Story of Stuff: 20 minute movie follows stuff from mine to landfill

Annie Leonard's incredibly engaging 20-minute short film, "The Story of Stuff," is an alarming (but never alarmist or shrill) look into the way that our consumer society works -- the reason that a radio in Radio Shack can sell for $4.95 is that the majority of the cost of that radio is being borne by laborers in the developing world, by everyone who lives in a degraded environment thanks to inadequate safeguards on manufacturing and disposal processes, and by other "external" payees who pony up when we go shopping.

Leonard's cradle-to-grave picture of stuff is lucid and answers a lot of questions about how we got here -- and how we can go somewhere better next.

From its extraction through sale, use and disposal, all the stuff in our lives affects communities at home and abroad, yet most of this is hidden from view. The Story of Stuff is a 20-minute, fast-paced, fact-filled look at the underside of our production and consumption patterns. The Story of Stuff exposes the connections between a huge number of environmental and social issues, and calls us together to create a more sustainable and just world. It'll teach you something, it'll make you laugh, and it just may change the way you look at all the stuff in your life forever.
Link (Thanks, Robbo!)


  1. Hopefully this will be the last author /blogger/actress to “travel the world for ten years” …in order to discover stuff we need to know…Nice site design..just don’t buy or fly.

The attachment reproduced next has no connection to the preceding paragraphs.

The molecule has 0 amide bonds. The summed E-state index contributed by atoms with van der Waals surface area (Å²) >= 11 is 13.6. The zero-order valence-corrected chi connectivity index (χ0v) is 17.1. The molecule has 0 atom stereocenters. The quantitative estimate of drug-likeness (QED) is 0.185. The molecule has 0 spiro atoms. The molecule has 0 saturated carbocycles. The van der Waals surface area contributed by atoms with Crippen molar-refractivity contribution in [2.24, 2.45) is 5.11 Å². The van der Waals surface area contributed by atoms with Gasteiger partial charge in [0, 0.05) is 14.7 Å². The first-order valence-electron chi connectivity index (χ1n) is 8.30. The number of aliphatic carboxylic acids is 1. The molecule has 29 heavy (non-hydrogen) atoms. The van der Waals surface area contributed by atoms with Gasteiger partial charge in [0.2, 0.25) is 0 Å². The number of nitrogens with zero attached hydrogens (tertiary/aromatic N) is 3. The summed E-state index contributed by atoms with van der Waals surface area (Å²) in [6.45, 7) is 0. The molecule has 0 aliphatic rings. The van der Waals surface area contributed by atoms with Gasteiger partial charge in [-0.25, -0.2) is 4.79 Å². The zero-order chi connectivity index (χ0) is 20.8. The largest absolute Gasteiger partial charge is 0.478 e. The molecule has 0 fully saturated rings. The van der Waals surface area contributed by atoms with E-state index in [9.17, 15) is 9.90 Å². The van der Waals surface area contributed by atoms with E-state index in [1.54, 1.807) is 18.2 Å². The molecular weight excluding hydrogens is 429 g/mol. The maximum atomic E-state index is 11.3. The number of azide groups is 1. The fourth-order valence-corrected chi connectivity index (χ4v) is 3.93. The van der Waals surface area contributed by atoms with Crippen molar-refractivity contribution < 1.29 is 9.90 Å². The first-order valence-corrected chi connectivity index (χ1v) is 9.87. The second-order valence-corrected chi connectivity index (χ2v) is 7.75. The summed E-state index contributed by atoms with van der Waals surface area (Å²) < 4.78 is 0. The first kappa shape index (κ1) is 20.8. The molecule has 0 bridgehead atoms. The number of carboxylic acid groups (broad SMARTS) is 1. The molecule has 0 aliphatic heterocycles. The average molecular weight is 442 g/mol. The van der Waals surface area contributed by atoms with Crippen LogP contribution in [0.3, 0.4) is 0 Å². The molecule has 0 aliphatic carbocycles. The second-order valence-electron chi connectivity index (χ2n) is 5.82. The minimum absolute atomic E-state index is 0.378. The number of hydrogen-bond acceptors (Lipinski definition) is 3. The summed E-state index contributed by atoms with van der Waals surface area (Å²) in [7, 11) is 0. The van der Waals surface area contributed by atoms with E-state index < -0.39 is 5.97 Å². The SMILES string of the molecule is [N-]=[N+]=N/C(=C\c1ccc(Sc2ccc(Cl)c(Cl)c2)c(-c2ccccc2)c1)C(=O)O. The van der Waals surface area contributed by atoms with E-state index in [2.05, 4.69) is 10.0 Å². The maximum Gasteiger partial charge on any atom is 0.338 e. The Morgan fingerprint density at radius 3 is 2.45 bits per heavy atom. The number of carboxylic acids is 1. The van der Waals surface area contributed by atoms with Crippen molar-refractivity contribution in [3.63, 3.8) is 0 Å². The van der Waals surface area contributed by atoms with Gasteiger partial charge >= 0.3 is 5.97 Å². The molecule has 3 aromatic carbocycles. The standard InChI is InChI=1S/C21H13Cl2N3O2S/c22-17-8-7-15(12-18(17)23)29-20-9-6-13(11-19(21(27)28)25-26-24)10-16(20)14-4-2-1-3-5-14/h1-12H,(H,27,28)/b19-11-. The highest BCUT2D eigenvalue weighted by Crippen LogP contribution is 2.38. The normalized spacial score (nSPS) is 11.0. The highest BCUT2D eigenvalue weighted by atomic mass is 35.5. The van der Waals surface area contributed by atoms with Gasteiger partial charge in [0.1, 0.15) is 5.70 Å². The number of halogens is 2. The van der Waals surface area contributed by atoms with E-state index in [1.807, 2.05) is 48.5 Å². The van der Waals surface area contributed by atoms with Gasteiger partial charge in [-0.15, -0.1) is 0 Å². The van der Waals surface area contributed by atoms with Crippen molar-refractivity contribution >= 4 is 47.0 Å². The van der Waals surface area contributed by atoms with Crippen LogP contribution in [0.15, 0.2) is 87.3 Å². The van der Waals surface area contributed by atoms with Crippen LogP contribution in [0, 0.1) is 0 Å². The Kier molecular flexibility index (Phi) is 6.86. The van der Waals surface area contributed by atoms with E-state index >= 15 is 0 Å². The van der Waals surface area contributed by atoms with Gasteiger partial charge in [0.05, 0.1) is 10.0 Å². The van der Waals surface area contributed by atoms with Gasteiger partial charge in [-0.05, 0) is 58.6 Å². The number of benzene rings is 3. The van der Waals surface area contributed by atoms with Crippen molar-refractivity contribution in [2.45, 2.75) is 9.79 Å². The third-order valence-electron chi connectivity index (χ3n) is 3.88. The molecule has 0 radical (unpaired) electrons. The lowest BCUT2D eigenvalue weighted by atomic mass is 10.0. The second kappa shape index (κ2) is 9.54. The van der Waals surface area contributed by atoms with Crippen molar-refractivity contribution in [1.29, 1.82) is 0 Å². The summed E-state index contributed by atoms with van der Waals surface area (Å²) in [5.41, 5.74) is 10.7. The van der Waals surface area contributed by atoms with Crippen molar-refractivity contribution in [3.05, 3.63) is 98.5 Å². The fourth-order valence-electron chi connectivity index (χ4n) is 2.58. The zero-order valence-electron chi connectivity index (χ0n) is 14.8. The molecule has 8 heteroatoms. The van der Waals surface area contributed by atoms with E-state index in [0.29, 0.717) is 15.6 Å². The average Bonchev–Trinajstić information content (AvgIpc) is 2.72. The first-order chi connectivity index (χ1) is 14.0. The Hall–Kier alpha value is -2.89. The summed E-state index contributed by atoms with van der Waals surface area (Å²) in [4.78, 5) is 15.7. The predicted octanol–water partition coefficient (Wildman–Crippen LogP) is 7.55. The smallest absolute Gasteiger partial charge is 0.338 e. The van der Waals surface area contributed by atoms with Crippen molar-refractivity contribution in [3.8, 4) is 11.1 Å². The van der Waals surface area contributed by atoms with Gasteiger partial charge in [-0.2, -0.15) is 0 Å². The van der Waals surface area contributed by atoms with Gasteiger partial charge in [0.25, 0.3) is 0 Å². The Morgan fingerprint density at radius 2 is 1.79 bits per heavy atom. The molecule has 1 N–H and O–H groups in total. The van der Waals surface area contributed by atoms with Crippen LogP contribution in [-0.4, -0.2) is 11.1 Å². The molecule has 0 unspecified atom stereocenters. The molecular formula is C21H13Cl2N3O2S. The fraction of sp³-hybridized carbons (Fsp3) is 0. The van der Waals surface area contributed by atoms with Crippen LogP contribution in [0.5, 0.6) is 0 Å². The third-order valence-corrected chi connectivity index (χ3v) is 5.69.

2. I love this video. It’s even easy enough for my mother-in-law to understand. We are currently having the Christmas battles over unnecessary consumption. We have asked for no presents (we don’t need any!), but my mother-in-law has decided this means we don’t appreciate her. (She does insist that it’s taking away her joy in giving, not the joy of receiving.) My grandparents were frightful racists. My children can’t imagine that. I hope we can curb our materialism the same way. Thanks for the link Boing-Boing!

  3. Great film, great message.

    But to pick a nit, her example of computer upgrades being “planned obsolescence” is a stretch.

    Technology is simply improving very quickly. The reason you don’t just upgrade your CPU chip (the reason the sockets don’t typically match) is because the motherboard and memory has also improved by leaps and bounds, and is incompatible with previous tech. They change the chip & socket design so you don’t buy the wrong type for that motherboard. Not a conspiracy, just especially quick advancement of the state of the art.

    It’s true you can do a few upgrades by just replacing the “innards” (motherboard, CPU, memory), and keep the rest the same (hard drives, expansion cards, etc) without having to throw out too much. Many of us do just that, but you can only do that for so long, not because they break or it was somehow “planned” that way by evil corps, but because those techs also improve.

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